Recently, I co-founded Augmentir with three key executives from my prior start-up, ThingWorx. ThingWorx was the company that created the Industrial IoT application platform category and was arguably the most successful start-up in the IIoT space, getting acquired by PTC in early 2014. The acquisition of ThingWorx was the first, non-distressed acquisition in the space and directly led to the wave of acquisitions that have reshaped the IIoT landscape.

Prior to founding Augmentir, I did a fairly deep dive into the marketecture of Enterprise AR and found that it reminded me of the early IIoT space — fragmented with lots of companies occupying niches: Custom solution builders around Smart Glasses, Vertical Solution Builders, Smart Glass vendors, technology providers, etc.

Gartner’s recent release of the IIoT “Magic Quadrant” was both reaffirming and disappointing. It was personally reaffirming to see that ThingWorx, under the leadership of Jim Heppelmann, CEO of PTC, occupies the “Most Magic” position in the IIoT space. However, it was disappointing to see that after ten years, the IIoT space has not yet “crossed the chasm” as evidenced by the fact that no vendor is in THE Magic Quadrant.

Why would IIoT, a space that has so many compelling ROI stories, still be stuck between early adopter and mainstream? I have a point of view on this — while IIoT solutions can be extremely valuable and transformative, they have to be easy to own in order to achieve mainstream adoption. IIoT is anything but “easy to own”: this starts with the high friction, traditional enterprise sales process, long pilots, expensive, “Value-based” pricing, long, risky implementation cycles, and vendor lock-in/high switching costs. This makes it hard for even large enterprise businesses to fully adopt, and given these dynamics, it’s easy to understand how Small and Mid-sized businesses have been essentially locked out of the IIoT opportunity.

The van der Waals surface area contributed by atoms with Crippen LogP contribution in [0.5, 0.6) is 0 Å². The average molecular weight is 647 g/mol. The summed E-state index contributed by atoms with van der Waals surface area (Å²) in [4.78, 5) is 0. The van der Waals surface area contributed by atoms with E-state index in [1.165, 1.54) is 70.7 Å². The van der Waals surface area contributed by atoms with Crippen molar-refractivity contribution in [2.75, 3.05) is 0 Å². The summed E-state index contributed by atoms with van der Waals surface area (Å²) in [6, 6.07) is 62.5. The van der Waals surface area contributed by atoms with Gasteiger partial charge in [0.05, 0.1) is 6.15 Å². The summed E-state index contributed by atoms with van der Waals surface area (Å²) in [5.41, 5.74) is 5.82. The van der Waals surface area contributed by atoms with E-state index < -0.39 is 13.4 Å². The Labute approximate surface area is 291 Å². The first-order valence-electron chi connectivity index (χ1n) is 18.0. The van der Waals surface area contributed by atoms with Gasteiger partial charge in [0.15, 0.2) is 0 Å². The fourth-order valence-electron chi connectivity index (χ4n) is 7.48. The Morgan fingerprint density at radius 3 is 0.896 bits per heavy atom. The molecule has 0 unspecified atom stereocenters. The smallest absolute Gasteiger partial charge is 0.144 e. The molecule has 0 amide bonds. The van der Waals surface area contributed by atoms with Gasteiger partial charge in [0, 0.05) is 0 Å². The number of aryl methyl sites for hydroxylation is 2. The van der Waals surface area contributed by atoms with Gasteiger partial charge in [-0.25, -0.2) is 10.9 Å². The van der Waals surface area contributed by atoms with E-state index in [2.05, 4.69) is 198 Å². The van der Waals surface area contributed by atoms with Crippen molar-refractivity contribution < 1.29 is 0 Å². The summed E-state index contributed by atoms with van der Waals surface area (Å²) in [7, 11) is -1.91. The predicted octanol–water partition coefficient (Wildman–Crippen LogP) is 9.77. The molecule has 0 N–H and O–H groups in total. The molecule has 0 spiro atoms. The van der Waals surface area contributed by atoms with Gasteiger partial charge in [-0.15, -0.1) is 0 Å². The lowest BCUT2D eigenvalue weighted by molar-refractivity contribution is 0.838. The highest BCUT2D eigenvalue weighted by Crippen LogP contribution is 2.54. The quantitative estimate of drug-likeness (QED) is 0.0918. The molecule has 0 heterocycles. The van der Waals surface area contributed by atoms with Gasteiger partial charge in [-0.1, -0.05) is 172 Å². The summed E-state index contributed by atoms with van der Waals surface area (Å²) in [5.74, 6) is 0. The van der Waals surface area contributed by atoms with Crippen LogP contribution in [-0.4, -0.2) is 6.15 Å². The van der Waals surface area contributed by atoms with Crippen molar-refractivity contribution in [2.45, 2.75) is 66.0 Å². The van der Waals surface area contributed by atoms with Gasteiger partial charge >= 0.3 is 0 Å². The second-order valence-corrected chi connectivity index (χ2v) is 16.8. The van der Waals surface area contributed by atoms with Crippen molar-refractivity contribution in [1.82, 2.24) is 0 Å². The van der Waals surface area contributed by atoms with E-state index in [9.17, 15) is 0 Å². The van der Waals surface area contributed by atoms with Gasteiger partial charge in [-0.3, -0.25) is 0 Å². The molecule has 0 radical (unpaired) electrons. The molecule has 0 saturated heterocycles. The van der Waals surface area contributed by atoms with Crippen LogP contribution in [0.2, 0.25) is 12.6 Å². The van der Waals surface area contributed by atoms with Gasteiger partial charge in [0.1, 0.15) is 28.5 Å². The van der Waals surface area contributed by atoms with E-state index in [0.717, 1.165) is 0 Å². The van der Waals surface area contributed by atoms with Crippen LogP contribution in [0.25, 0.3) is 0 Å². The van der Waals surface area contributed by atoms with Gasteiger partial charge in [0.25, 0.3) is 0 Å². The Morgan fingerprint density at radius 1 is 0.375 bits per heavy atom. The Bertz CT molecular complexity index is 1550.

Unfortunately, in Enterprise AR I see the same dynamics unfolding. High friction sales and POCs, combined with long implementation cycles and high prices, will keep Enterprise AR mired in the early adopter phase. Already, sales of Smart Glasses for the enterprise are hugely disappointing, signaling that the market is unfolding much more slowly than analysts have projected. This will disappoint many investors and dash the hopes of many startups who believe in market projections, not realizing that they are a key part of the problem.

Certainly, we need a new direction if Enterprise AR has any hope of ever crossing the chasm and achieving mainstream adoption.